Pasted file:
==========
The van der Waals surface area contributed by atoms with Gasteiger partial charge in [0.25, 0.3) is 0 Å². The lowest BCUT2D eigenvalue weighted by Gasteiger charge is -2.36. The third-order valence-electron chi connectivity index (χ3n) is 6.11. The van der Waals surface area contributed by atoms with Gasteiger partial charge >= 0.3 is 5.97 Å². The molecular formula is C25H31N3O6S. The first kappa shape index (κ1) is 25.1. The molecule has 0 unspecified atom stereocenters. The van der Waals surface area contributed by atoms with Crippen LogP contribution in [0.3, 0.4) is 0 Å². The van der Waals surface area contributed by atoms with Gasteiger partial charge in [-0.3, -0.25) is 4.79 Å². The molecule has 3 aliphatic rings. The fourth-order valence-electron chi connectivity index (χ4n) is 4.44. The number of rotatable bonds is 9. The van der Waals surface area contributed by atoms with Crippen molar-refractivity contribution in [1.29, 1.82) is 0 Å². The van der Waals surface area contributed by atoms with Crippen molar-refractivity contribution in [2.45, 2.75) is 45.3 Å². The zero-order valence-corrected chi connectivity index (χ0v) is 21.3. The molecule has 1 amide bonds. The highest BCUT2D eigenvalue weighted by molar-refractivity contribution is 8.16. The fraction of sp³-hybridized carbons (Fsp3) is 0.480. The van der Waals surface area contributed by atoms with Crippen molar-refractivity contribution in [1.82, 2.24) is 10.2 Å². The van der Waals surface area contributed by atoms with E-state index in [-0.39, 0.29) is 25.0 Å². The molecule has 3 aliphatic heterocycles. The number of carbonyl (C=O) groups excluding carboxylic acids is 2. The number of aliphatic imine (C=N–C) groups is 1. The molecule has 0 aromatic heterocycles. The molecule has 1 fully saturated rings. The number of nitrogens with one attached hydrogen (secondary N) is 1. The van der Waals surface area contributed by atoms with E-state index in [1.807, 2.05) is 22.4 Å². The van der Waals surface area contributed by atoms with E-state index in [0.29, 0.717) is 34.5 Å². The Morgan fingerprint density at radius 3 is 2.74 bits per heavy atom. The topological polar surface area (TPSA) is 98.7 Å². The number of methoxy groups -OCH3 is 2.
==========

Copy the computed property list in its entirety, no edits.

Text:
The van der Waals surface area contributed by atoms with Gasteiger partial charge in [0.25, 0.3) is 0 Å². The lowest BCUT2D eigenvalue weighted by Gasteiger charge is -2.36. The third-order valence-electron chi connectivity index (χ3n) is 6.11. The van der Waals surface area contributed by atoms with Gasteiger partial charge >= 0.3 is 5.97 Å². The molecular formula is C25H31N3O6S. The first kappa shape index (κ1) is 25.1. The molecule has 0 unspecified atom stereocenters. The van der Waals surface area contributed by atoms with Crippen LogP contribution in [0.3, 0.4) is 0 Å². The van der Waals surface area contributed by atoms with Gasteiger partial charge in [-0.3, -0.25) is 4.79 Å². The molecule has 3 aliphatic rings. The fourth-order valence-electron chi connectivity index (χ4n) is 4.44. The number of rotatable bonds is 9. The van der Waals surface area contributed by atoms with Crippen molar-refractivity contribution in [1.29, 1.82) is 0 Å². The van der Waals surface area contributed by atoms with Crippen molar-refractivity contribution in [2.45, 2.75) is 45.3 Å². The zero-order valence-corrected chi connectivity index (χ0v) is 21.3. The molecule has 1 amide bonds. The highest BCUT2D eigenvalue weighted by molar-refractivity contribution is 8.16. The fraction of sp³-hybridized carbons (Fsp3) is 0.480. The van der Waals surface area contributed by atoms with Crippen molar-refractivity contribution in [1.82, 2.24) is 10.2 Å². The van der Waals surface area contributed by atoms with E-state index in [-0.39, 0.29) is 25.0 Å². The molecule has 3 aliphatic heterocycles. The number of carbonyl (C=O) groups excluding carboxylic acids is 2. The number of aliphatic imine (C=N–C) groups is 1. The molecule has 0 aromatic heterocycles. The molecule has 1 fully saturated rings. The number of nitrogens with one attached hydrogen (secondary N) is 1. The van der Waals surface area contributed by atoms with E-state index in [1.807, 2.05) is 22.4 Å². The van der Waals surface area contributed by atoms with E-state index in [0.29, 0.717) is 34.5 Å². The Morgan fingerprint density at radius 3 is 2.74 bits per heavy atom. The topological polar surface area (TPSA) is 98.7 Å². The number of methoxy groups -OCH3 is 2.